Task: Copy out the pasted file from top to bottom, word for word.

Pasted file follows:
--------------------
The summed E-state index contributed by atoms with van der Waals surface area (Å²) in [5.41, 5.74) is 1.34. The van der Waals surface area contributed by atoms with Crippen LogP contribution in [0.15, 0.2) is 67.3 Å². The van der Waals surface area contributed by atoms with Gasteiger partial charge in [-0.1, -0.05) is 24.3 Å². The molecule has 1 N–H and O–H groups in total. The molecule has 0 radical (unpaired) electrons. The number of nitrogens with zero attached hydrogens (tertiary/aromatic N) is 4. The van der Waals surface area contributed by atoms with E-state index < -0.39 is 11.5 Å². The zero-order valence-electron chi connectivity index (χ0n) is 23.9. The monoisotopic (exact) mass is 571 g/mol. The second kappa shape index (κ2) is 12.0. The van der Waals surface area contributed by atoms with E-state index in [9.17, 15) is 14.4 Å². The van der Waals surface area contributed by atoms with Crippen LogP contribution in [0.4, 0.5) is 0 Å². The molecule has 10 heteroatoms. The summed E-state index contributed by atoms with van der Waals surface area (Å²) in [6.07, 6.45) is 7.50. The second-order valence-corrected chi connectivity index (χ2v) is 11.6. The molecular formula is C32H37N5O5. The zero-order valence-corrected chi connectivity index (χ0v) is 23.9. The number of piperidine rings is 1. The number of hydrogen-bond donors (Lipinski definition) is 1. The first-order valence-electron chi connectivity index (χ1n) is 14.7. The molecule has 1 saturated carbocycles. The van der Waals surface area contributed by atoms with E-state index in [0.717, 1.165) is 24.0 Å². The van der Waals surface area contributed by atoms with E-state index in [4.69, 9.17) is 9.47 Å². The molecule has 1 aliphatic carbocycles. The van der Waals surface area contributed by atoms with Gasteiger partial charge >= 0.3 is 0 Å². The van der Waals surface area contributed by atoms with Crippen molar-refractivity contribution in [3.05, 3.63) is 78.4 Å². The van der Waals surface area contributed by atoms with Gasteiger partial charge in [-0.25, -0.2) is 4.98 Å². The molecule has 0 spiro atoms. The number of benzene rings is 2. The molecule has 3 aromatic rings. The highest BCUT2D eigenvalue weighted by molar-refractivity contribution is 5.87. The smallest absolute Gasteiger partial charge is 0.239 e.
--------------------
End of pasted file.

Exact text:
The summed E-state index contributed by atoms with van der Waals surface area (Å²) in [5.41, 5.74) is 1.34. The van der Waals surface area contributed by atoms with Crippen LogP contribution in [0.15, 0.2) is 67.3 Å². The van der Waals surface area contributed by atoms with Gasteiger partial charge in [-0.1, -0.05) is 24.3 Å². The molecule has 1 N–H and O–H groups in total. The molecule has 0 radical (unpaired) electrons. The number of nitrogens with zero attached hydrogens (tertiary/aromatic N) is 4. The van der Waals surface area contributed by atoms with E-state index < -0.39 is 11.5 Å². The zero-order valence-electron chi connectivity index (χ0n) is 23.9. The monoisotopic (exact) mass is 571 g/mol. The second kappa shape index (κ2) is 12.0. The van der Waals surface area contributed by atoms with E-state index in [9.17, 15) is 14.4 Å². The van der Waals surface area contributed by atoms with Crippen LogP contribution in [0.4, 0.5) is 0 Å². The molecule has 10 heteroatoms. The summed E-state index contributed by atoms with van der Waals surface area (Å²) in [6.07, 6.45) is 7.50. The second-order valence-corrected chi connectivity index (χ2v) is 11.6. The molecular formula is C32H37N5O5. The zero-order valence-corrected chi connectivity index (χ0v) is 23.9. The number of piperidine rings is 1. The number of hydrogen-bond donors (Lipinski definition) is 1. The first-order valence-electron chi connectivity index (χ1n) is 14.7. The molecule has 1 saturated carbocycles. The van der Waals surface area contributed by atoms with E-state index in [0.717, 1.165) is 24.0 Å². The van der Waals surface area contributed by atoms with E-state index in [4.69, 9.17) is 9.47 Å². The molecule has 1 aliphatic carbocycles. The van der Waals surface area contributed by atoms with Gasteiger partial charge >= 0.3 is 0 Å². The van der Waals surface area contributed by atoms with Crippen molar-refractivity contribution in [3.05, 3.63) is 78.4 Å². The van der Waals surface area contributed by atoms with Gasteiger partial charge in [-0.25, -0.2) is 4.98 Å². The molecule has 0 spiro atoms. The number of benzene rings is 2. The molecule has 3 aromatic rings. The highest BCUT2D eigenvalue weighted by molar-refractivity contribution is 5.87. The smallest absolute Gasteiger partial charge is 0.239 e.